Art-book publisher powerHouse Books makes good on its promise to commandeer much of its Brooklyn neighborhood, DUMBO, for an impressively ambitious event: the New York Photo Festival. Teaming up with the VII Photo Agency, powerHouse has corralled 12 different spaces on eight city blocks for what should be a photography lover's nirvana. The four-day event includes workshops, live performances, seminars, slide shows, and an awards ceremony. Curated by Martin Parr (Magnum), Kathy Ryan (New York Times Magazine picture editor), Lesley A. Martin (the Aperture Foundation), and Tim Barber (TinyVices.com), the festival will announce winners in categories ranging from editorial, unpublished, and multimedia to advertising, personal, fashion, and more. At 10 a.m. through May 18, Water Street and New Dock Street, DUMBO, nyphotofestival.com, $15 ARACELI CRUZ
GAY FOR PLAY
Back-to-back drama fest
Welcoming the imminent convergence of theater-festival season and gay-pride season is the second annual GAYFEST NYC, Bruce Robert Harris and Jack W. Batman's month of new gay-themed plays. Life changes and historical invocations are the big themes this year: The festival opens with Edward the King by David Brendan Hopes, about the 14th-century English monarch whose life is changed when he meets Piers Gaveston, first Earl of Cornwall, in a dirty alley. Brian Dykstra's play, Spill the Wine, is the second main-stage production, in which a woman discovers her attraction to other women after being diagnosed with a fatal disease. Other works by Philip Gerson, Tim O'Leary, and Steve Hayes round out the festival, which runs through June 15. At 8, TBG Arts Center, 312 West 36th Street, 212-352-3101, gayfestnyc.com, $18 SHARYN JACKSON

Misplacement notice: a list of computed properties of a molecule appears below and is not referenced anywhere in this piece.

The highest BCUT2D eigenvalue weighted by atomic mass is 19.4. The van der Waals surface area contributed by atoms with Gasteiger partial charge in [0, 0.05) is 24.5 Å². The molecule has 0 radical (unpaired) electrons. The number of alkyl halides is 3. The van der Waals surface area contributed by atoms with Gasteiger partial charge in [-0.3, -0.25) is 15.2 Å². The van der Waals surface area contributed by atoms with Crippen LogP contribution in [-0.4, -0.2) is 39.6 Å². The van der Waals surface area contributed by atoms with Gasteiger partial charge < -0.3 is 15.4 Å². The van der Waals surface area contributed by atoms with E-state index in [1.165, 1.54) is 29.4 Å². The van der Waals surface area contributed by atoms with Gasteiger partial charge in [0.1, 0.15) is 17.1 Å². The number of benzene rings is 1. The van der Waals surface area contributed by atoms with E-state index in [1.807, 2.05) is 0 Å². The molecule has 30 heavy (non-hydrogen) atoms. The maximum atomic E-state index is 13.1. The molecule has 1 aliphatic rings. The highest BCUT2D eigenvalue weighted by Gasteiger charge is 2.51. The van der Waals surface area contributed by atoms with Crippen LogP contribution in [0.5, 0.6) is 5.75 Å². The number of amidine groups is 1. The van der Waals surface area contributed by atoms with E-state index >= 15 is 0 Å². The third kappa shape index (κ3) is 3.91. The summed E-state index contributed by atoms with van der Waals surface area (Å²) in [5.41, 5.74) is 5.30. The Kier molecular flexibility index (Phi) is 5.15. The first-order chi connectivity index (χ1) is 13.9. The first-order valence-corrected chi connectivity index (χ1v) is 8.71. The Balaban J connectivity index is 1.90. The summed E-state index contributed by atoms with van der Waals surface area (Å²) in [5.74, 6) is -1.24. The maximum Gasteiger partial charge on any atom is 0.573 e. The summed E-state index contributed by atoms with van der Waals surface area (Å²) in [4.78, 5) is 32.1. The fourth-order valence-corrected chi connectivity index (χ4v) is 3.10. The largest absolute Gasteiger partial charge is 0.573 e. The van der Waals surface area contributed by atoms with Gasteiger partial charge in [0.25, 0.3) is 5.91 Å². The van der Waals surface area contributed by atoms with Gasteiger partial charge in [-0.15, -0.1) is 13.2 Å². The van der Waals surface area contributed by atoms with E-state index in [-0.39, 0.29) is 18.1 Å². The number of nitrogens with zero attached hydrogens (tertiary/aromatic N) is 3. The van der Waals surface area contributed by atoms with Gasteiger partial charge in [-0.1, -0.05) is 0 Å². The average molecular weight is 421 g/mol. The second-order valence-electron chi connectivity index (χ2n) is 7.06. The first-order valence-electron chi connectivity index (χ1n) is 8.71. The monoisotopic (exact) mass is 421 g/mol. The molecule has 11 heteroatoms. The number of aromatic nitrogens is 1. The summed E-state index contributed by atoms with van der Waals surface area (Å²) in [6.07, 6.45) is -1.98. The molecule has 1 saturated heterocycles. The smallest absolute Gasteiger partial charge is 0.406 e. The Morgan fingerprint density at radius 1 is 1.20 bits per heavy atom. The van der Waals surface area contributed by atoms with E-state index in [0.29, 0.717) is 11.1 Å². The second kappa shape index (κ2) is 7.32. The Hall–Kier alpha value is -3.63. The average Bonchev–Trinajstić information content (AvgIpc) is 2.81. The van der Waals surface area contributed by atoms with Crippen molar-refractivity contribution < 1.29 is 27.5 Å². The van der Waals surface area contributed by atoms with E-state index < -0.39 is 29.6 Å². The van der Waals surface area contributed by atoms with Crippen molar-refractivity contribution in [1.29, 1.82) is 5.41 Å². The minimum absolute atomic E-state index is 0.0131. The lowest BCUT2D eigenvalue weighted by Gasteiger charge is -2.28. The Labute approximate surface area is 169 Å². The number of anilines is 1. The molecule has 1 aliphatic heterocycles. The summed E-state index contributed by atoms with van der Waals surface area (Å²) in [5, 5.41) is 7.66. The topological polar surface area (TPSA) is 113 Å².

Negative Approach reunite
Of all the early, first-wave hardcore bands—Minor Threat, Black Flag, Bad Brains—Negative Approach were by far the most terrifying. Their ugly, self-titled, regressive 1982 debut hasn't mellowed with age: The record's 10 songs remain an abrasive, unsettling artifact from an era when the genre was deemed unsalvageably harsh. While most every other act from that moment has since been assimilated into the malls and high-school lockers of modern pop culture, NA remain irredeemable: When their recent reunion tour came to New York, it was as part of last year's marginal No Fun Fest, the annual Brooklyn demonic-noise gathering. John Brannon, the band's vocalist, is still a grunting, growling, severely intimidating presence, even after twenty-some years. Shout for "Nothing," on which a teenage Brannon once howled, "I'm running out of time!" Who knew this band would get so much of it? At 9, Southpaw, 125 Fifth Avenue, Brooklyn, 718-230-0236, $12–$15 ZACH BARON
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